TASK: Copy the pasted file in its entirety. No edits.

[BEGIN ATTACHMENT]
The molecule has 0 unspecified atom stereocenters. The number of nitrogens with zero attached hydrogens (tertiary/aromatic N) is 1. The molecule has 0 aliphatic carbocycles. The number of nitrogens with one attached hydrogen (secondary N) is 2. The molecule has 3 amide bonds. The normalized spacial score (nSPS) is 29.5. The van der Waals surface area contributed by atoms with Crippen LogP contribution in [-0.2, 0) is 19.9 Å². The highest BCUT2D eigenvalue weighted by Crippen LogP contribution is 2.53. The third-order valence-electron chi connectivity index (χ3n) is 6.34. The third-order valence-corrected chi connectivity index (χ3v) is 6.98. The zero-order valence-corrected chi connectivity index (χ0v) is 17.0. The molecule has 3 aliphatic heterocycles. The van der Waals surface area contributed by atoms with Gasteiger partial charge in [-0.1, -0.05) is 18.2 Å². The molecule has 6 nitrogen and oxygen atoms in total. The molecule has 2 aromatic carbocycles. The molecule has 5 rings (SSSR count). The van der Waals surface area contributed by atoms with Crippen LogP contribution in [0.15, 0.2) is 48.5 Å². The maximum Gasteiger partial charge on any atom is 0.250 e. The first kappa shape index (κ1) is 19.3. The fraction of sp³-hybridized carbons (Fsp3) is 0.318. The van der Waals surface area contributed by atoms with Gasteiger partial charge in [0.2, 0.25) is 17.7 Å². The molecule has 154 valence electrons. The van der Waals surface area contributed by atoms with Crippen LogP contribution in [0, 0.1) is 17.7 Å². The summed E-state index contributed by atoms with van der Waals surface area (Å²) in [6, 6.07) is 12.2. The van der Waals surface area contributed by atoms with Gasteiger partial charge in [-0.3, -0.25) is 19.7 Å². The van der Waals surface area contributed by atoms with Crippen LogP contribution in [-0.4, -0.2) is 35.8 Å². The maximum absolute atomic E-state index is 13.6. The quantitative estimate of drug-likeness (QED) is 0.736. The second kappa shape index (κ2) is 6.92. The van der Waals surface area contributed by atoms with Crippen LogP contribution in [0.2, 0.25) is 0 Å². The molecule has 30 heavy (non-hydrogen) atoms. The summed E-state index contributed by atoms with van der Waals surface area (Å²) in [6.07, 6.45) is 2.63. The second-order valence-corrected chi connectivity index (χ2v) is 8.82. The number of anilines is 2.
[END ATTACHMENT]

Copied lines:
The molecule has 0 unspecified atom stereocenters. The number of nitrogens with zero attached hydrogens (tertiary/aromatic N) is 1. The molecule has 0 aliphatic carbocycles. The number of nitrogens with one attached hydrogen (secondary N) is 2. The molecule has 3 amide bonds. The normalized spacial score (nSPS) is 29.5. The van der Waals surface area contributed by atoms with Crippen LogP contribution in [-0.2, 0) is 19.9 Å². The highest BCUT2D eigenvalue weighted by Crippen LogP contribution is 2.53. The third-order valence-electron chi connectivity index (χ3n) is 6.34. The third-order valence-corrected chi connectivity index (χ3v) is 6.98. The zero-order valence-corrected chi connectivity index (χ0v) is 17.0. The molecule has 3 aliphatic heterocycles. The van der Waals surface area contributed by atoms with Gasteiger partial charge in [-0.1, -0.05) is 18.2 Å². The molecule has 6 nitrogen and oxygen atoms in total. The molecule has 2 aromatic carbocycles. The molecule has 5 rings (SSSR count). The van der Waals surface area contributed by atoms with Crippen LogP contribution in [0.15, 0.2) is 48.5 Å². The maximum Gasteiger partial charge on any atom is 0.250 e. The first kappa shape index (κ1) is 19.3. The fraction of sp³-hybridized carbons (Fsp3) is 0.318. The van der Waals surface area contributed by atoms with Gasteiger partial charge in [0.2, 0.25) is 17.7 Å². The molecule has 154 valence electrons. The van der Waals surface area contributed by atoms with Crippen LogP contribution in [0, 0.1) is 17.7 Å². The summed E-state index contributed by atoms with van der Waals surface area (Å²) in [6, 6.07) is 12.2. The van der Waals surface area contributed by atoms with Gasteiger partial charge in [-0.3, -0.25) is 19.7 Å². The van der Waals surface area contributed by atoms with Crippen LogP contribution in [-0.4, -0.2) is 35.8 Å². The maximum absolute atomic E-state index is 13.6. The quantitative estimate of drug-likeness (QED) is 0.736. The second kappa shape index (κ2) is 6.92. The van der Waals surface area contributed by atoms with Crippen LogP contribution in [0.2, 0.25) is 0 Å². The molecule has 30 heavy (non-hydrogen) atoms. The summed E-state index contributed by atoms with van der Waals surface area (Å²) in [6.07, 6.45) is 2.63. The second-order valence-corrected chi connectivity index (χ2v) is 8.82. The number of anilines is 2.